During my family’s Christmas celebration, I learned a little more about my oldest nephews. I don’t see them often, so it’s hard to know what interests them. This year, I learned that six-year-old Alex likes art. You can bet I’ll be encouraging this productive hobby — the only other two things I know he likes are dinosaurs and video games. I was also pleased to learn that his older brother, Michael, likes money.

“I have $86 saved,” Michael told me. “It’s for my trip to Florida.” The two boys were taking a trip over Christmas break to visit their grandmother.

“That’s great,” I said.

“And grandma is going to give us each $100 to spend at Disney World,” Michael added, “but I might save some of it.”

Michael turns nine tomorrow. To encourage smart money behavior, I sent him a book for his birthday. While compiling my guide to personal finance books as gifts, I was intrigued by Growing Money: A Complete Investing Guide for Kids. This book by Gail Karlitz received rave reviews. Kris and I both read it recently, and we think it’s perfect for Michael.

The first thing the book covers is inflation. Many adult books never mention the subject, so it’s refreshing to see a book aimed at grade-schoolers put it front-and-center. “In 1960,” Karlitz writes, “a kid with a quarter cold buy a pizza and a slice of pizza for 15¢ and a soda for 10¢. Today, you’d probably need at least $2 to buy the same meal!” (Or $4 if you live in my neighborhood.)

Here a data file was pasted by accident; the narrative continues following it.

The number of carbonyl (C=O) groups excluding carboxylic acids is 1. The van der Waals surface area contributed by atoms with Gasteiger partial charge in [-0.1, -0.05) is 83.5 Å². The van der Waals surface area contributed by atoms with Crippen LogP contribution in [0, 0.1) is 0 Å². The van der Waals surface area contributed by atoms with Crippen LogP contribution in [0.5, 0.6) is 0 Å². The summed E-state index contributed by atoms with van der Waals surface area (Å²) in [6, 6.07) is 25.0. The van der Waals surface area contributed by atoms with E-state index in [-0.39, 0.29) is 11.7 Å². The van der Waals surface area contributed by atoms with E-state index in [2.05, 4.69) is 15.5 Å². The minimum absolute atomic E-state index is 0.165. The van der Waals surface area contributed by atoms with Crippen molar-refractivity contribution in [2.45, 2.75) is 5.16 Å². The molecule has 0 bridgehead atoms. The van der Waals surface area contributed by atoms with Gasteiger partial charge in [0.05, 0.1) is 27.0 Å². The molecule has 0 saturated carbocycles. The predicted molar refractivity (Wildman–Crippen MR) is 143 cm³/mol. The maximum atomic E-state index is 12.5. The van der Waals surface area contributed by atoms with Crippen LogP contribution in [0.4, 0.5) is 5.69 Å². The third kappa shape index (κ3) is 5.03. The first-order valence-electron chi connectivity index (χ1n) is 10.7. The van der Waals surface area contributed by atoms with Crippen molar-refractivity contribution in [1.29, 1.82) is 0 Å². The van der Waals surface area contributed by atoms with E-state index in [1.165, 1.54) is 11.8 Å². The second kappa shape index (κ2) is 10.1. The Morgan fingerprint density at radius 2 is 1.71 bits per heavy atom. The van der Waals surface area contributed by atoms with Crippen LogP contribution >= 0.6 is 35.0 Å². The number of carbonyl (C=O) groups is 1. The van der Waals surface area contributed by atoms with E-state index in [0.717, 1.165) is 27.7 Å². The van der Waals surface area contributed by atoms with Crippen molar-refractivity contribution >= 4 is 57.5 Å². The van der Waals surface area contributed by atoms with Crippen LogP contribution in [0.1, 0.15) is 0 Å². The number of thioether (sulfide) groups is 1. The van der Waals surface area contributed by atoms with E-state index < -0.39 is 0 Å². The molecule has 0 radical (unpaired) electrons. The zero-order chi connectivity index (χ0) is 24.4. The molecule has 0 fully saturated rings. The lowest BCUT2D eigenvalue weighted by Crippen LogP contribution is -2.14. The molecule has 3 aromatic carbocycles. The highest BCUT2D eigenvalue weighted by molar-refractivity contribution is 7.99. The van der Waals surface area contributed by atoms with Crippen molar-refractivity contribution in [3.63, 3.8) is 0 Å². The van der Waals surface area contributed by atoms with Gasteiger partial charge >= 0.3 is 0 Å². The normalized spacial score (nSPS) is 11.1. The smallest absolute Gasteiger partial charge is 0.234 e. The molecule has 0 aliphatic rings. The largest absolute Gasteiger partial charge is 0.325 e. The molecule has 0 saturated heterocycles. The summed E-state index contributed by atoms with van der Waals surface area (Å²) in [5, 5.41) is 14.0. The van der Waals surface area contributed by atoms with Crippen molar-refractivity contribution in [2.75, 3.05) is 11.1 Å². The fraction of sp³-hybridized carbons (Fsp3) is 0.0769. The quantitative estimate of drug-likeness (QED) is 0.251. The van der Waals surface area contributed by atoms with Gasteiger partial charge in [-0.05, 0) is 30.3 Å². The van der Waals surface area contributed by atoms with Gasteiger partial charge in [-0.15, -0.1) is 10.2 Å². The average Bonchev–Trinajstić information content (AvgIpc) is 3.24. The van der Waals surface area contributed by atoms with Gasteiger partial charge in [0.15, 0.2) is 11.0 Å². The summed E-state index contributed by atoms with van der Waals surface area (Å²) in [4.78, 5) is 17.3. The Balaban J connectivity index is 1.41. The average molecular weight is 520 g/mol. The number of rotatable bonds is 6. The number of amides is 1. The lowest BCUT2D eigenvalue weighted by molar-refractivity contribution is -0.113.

Growing Money has good chapters on banks and bonds, but most of the book is devoted to the stock market. Karlitz has written a brilliant chapter on how stocks work, using a hypothetical pizza parlor as an example. By keeping the scope small and understandable, she’s better able to convey concepts like equity, dividends, and IPOs. (She doesn’t always use those terms, however.)

The book also contains chapters on the history of the stock market, how investors make money, and how to buy and sell stocks.

The final chapter introduces the “Growing Money investment game”. Using $10,000 of imaginary money, participants buy and sell investments following the rules of real-life investing. The goal is to see how much money each person has at the end of six months. Yes, this is just like any other stock market portfolio game, but it’s aimed at kids. I think it’s an excellent way to introduce children to the stock market. When my Michael finishes the book, I think I’ll challenge him to a duel!

Growing Money offers a solid introduction to saving and investing, but it does have some weak spots. Only one page out of 120 is devoted to mutual funds. Because the book is aimed at children, taxes are barely considered. Still, its strengths outweigh its weaknesses.

Though this book is designed for children, I think most adults could profit from reading it, too. Actually, it’s a great book for parents to read with their kids. Growing Money provides clear, concise explanations of important financial concepts. It’s the sort of book to buy for your nephew, but read yourself before you pass it on.

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